The Apple II was a bit limited, in that a game could be acclaimed as a cinematic masterpiece of fluid animation while actually it was struggling to eke out eight frames per second -- or even less, if the palace gate happened to be on screen at the same time. The music could only play one note at a time, no chords, and I couldn't animate the characters and play a note at the same time -- given the 1KHz microprocessor it was one or the other.
So I'm especially excited about what we can do with the graphics and animation and sound in the new Karateka, given the power of today's consoles. Above all, the music.
Have other developers/publishers approached you about creating a new Karateka in the past, with or without your involvement? Why did you turn them down?
It's funny you should ask, but in 1986, shortly after the huge success of Karateka on the Apple II, Broderbund approached me about a sequel. I said no because I'd already started work on my next game, Prince of Persia, and I wanted to focus on that. Broderbund would much rather have had a Karateka sequel than a new unproven IP, and they kept asking about it all through the time I was making POP.
Inspired by film, Mechner drew storyboards to plot out Karateka's cinematic scenes.
You can read the whole story in my old journals from the 1980s, which I've published as a book, "The Making of Prince of Persia." Some things about publisher-developer relations never change.
Many veteran designers who are returning to game development have been taking their new projects to emerging platforms like smartphones. Why did you decide XBLA/PSN would be a more desirable platform for Karateka over those?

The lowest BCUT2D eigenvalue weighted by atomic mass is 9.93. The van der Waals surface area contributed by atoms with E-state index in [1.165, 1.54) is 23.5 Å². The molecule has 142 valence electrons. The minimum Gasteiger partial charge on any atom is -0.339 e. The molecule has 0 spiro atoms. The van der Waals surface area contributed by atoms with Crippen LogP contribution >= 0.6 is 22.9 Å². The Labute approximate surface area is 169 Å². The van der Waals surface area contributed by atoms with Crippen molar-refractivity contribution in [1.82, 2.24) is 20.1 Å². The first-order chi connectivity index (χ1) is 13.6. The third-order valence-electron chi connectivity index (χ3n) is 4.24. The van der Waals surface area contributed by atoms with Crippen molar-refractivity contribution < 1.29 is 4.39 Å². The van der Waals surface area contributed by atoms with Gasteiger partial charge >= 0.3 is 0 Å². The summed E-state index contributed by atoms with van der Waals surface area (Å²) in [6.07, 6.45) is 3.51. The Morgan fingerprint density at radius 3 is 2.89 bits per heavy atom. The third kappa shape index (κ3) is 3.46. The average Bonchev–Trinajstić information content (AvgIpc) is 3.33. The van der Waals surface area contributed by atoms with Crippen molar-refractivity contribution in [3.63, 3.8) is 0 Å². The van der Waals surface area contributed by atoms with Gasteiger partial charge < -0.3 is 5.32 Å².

For me the magic of Karateka has always been in its combination of simple, fun, straightforward gameplay with an immersive, cinematically beautiful human story that engages your emotions. I wanted to take advantage of XBLA and PSN technology to push this game to its production limits, and use graphics, sound and music to really put players into the world of feudal Japan in a way we couldn't on the Apple II.
A young Jordan Mechner poses with the computer that launched his career.
Karateka's simple sprites and look are iconic, easily identifiable and referenced numerous times over the years. How do you approach updating the game's graphics, giving it a more modern style while capturing the original's essence?
The essence is still there. The original Karateka was inspired by the strong, clean lines of old Japanese wood-block prints and the stylized look of Disney animated films, and we've remained true to those sources.
Basically, I've tried to make Karateka the way I would have made it in 1984 had the technology been available, and had the Apple II been able to display more than 280x192 pixels and four colors.
Karateka's storytelling and cinematic cutscenes were groundbreaking at the time. Having worked quite a bit in the film industry since the game's release, are there still ideas from movies that you think should be explored more in games, and plan to explore with the remake?